Friday, January 23, 2009

Book news!

Just a few things that I wanted to bring to your attention. First, WTS Books is offering the first 1,000 copies (or until noon Saturday) of Rick Horne's new book, Get Outta My Face: How to Reach Unmotivated Teens with Biblical Counsel, for 65% off the cover price (only $4.88). This book is written to help parents and counselors to reach out to troubled teens with Biblical truth. Horne is a professional counselor and the book is recommended by the well-known Christian counselor Paul Tripp and by David Powlison (Adjunct Professor of Practical Theology at WTS). You can preview the table of contents and first chapter at the link provided.

Also, WTS announced today that William Ames' A Sketch of the Christian's Catechism is not available. This is the first in a series on Classic Reformed Theology that is edited by R. Scott Clark from Westminster Seminary California. Here is the summary from the WTS website:

William Ames (1576-1633) was an influential English Puritan. After fleeing England in 1610 for a freer academic and ecclesiastical life in the Netherlands, he was appointed professor of theology at Franecker University in 1622. A Sketch of the Christian Catechism is the result of his lectures through the Heidelberg Catechism at that institution.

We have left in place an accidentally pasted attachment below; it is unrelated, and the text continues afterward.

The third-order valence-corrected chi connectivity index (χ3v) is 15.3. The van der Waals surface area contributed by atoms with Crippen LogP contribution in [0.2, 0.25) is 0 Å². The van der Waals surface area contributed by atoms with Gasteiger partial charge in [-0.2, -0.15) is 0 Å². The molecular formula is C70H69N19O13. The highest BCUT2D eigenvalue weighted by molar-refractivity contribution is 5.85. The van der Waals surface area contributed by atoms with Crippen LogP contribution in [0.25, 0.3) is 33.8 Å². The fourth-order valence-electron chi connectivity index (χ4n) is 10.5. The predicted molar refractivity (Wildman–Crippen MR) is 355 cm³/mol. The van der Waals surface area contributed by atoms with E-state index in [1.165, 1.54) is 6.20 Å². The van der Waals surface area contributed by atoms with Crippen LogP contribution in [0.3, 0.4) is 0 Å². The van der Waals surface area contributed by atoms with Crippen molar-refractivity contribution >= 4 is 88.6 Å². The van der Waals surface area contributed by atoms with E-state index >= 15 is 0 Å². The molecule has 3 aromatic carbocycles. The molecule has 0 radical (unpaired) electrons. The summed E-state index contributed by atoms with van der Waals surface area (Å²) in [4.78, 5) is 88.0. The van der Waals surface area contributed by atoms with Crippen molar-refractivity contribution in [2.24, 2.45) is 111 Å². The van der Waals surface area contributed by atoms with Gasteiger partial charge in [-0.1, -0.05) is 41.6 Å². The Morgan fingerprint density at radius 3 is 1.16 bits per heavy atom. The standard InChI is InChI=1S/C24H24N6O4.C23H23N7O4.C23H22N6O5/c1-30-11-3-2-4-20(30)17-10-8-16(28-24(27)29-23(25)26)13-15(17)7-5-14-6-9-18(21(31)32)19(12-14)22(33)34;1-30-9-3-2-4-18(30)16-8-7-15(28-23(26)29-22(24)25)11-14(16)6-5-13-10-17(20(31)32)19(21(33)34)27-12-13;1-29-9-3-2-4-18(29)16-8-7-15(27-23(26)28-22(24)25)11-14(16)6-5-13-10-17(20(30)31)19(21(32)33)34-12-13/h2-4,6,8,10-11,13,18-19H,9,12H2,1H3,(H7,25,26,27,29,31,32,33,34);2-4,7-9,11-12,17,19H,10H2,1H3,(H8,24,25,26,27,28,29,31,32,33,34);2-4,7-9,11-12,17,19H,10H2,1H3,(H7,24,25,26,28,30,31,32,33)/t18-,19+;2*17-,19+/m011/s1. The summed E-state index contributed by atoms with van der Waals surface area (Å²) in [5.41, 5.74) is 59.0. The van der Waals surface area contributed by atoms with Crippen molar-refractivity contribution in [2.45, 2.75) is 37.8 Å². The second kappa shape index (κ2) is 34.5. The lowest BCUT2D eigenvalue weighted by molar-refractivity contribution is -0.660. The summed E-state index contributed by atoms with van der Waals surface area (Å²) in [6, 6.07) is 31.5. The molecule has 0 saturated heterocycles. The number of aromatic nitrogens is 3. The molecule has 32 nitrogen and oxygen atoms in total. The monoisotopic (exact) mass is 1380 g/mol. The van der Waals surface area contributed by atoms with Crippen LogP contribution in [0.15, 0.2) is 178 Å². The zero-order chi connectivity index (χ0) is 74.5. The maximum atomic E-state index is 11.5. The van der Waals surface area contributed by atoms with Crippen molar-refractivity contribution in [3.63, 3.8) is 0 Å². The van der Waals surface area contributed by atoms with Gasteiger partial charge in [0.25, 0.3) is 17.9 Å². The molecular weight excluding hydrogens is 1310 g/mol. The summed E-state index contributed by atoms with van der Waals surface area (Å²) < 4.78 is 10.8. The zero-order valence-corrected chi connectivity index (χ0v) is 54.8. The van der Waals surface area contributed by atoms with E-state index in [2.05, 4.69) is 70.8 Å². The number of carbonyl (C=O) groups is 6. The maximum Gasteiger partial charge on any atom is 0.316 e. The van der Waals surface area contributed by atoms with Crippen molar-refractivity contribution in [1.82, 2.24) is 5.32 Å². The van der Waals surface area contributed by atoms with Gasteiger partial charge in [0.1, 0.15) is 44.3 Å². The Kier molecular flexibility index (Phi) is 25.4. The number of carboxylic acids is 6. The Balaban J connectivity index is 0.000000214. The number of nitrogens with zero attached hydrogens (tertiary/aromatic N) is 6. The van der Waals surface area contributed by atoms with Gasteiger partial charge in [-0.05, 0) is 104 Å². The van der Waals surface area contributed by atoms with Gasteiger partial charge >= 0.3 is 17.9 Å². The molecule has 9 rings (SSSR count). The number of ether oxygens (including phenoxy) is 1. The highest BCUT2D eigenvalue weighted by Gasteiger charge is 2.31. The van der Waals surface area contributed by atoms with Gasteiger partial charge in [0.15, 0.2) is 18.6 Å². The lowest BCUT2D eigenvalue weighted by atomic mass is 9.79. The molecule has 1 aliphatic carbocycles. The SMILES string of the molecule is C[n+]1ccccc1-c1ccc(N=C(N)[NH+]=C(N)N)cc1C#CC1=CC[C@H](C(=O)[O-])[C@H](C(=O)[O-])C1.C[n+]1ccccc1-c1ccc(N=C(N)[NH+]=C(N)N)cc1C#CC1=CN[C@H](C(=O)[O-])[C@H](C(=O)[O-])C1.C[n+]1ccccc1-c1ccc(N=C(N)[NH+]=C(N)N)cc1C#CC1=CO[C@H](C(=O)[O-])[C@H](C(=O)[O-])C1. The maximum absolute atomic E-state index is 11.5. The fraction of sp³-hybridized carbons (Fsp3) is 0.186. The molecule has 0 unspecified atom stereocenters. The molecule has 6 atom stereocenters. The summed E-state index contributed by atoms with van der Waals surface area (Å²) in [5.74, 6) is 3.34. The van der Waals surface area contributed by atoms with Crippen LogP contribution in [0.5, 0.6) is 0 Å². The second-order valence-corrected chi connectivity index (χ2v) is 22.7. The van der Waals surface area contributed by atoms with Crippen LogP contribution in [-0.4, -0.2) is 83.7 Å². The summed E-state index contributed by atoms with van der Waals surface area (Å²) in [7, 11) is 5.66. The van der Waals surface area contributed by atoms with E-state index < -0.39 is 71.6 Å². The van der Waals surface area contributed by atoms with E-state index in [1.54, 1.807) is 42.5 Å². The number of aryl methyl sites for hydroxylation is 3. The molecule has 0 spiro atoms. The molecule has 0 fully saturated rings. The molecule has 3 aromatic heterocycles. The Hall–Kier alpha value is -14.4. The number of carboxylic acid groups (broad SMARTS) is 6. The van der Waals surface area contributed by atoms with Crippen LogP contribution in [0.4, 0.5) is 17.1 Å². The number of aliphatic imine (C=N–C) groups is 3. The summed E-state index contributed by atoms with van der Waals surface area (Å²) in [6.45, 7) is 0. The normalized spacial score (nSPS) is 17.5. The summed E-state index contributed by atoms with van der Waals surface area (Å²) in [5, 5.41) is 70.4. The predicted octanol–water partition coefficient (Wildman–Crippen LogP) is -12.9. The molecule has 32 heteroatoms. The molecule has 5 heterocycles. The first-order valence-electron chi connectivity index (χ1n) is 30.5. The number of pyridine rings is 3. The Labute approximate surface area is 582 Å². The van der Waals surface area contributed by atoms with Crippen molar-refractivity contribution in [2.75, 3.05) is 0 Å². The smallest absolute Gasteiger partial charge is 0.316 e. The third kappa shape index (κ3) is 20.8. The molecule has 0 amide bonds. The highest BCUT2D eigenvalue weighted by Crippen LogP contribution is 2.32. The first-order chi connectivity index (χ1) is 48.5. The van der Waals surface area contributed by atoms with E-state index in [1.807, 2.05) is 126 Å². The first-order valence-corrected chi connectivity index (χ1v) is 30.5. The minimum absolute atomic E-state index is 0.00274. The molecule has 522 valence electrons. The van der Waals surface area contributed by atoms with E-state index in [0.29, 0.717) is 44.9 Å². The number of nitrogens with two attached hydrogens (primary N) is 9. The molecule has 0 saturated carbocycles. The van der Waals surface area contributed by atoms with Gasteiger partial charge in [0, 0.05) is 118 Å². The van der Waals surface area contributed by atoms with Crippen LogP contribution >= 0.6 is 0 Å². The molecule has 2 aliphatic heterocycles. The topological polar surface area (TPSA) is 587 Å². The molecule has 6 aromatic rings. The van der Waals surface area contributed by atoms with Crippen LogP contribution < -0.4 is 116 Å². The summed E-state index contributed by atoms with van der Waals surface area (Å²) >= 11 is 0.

Ames's method in this book is not an analysis of the Catechism itself. Rather, he chooses a particular text of Scripture that supports the main thoughts for a given Lord's Day. While the exposition is directly from the Bible, Ames's doctrinal conclusions and applicatory uses keenly interact with the corresponding Questions and Answers of Heidelberg.

Joel R. Beeke's introduction provides valuable background on Ames and his work. Todd Rester's fresh translation from the Latin opens several avenues of interest for modern day English readers. Historians of 16th and 17th century thought will value the critical English translation of a much neglected text, and the fact that it demonstrates the parallels and communication between English Puritanism and the Dutch Further Reformation. Reformed pastors will also take interest in this, as it provides yet another resource on a classic doctrinal standard.

It looks like you can get it $2 cheaper from Reformation Heritage Books (the publisher). Along similar lines those interested in historical Christian theology may also want to look at Reformed Confessions of the 16th and 17th Centuries in English Translation: 1523-1552 translated by William Dennison. This is the first volume in a three book series that presents a translation of all the major Reformed confessions of faith from the immediate Reformation and Post-Reformation period. It was much more common in earlier eras for Christians and counsel to write public confessions of their faith than it is now and these confessions are important for understanding how the church has interpreted God's revelation in the past.

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